Bullets and bodies haven’t stopped Mexican tourists from visiting the traditional summer playground of Acapulco. Despite a cresting wave of violence in recent days, local authorities tagged the hotel occupancy rate at 69.8 percent on July 21, when summer vacation 2015 was in full gear.
But since the beginning of the month, Acapulco’s streets have been painted in blood, with three, four, five or more homicides registered practically every day. In some cases, roving bands of gunslingers have shot it out with rivals in low-income residential neighborhoods.
Although the Pacific Coast city has been submerged in violence for years, the latest outbreak has been distinguished by the high number of female victims, as well as ample gunplay during daylight hours in areas frequented by tourists.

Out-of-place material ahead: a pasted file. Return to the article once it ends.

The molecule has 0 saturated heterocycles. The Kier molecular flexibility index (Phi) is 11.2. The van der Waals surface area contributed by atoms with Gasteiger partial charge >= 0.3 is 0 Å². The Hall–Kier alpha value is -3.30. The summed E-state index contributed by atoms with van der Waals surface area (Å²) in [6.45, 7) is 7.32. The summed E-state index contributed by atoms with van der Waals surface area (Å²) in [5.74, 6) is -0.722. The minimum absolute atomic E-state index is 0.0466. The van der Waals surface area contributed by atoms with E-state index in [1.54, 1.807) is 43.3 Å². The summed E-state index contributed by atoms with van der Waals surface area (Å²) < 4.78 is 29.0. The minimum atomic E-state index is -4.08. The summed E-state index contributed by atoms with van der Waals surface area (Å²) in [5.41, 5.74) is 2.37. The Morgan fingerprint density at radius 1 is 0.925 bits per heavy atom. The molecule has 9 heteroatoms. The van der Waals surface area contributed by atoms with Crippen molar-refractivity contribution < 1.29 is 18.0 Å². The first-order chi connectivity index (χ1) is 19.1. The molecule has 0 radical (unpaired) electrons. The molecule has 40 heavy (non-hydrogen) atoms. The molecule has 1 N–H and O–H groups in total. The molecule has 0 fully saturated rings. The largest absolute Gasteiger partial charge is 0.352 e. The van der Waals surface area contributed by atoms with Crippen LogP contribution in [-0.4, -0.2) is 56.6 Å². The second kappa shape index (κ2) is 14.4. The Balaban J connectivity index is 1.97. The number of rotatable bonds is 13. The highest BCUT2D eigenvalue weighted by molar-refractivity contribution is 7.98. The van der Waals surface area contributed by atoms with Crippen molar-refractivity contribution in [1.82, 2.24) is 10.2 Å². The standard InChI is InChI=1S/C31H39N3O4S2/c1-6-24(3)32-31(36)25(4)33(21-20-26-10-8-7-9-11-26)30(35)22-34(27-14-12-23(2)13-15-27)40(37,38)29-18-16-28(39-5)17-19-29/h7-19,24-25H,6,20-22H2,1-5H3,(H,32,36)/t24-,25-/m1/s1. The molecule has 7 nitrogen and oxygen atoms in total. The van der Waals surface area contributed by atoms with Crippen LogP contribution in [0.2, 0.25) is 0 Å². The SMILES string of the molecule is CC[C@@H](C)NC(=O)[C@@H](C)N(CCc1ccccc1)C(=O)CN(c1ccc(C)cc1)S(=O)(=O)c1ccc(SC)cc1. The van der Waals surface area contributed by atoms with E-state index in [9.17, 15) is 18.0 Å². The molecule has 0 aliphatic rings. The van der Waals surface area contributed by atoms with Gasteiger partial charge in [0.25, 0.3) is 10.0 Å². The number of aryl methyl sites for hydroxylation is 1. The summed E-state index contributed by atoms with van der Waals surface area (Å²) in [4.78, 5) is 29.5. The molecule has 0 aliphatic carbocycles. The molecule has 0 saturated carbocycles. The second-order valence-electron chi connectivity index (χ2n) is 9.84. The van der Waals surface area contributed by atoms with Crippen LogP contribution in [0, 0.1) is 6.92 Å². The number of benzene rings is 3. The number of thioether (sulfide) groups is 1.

In July, tourists and workers were robbed at gunpoint in broad daylight at a small restaurant in La Dalia Marketplace, a man was gunned down at a seafood restaurant in the popular La Condesa entertainment zone, a couple was executed on Hornos Beach and multiple shootings shattered the peace in the downtown zone.
In a chilling act, the body of a dismembered woman was tossed on a street just off the Costera tourist strip. In another incident that rattled the local psyche, a group of diners was fired upon at the 4 pm peak eating time in the Los Buzos restaurant, a very popular establishment which is also located just off the Costera. Two people were reported killed outright and three injured in the Los Buzos attack.
In many of the shootings, 9 mm and other powerful pistols have been the favored weapons of assassins.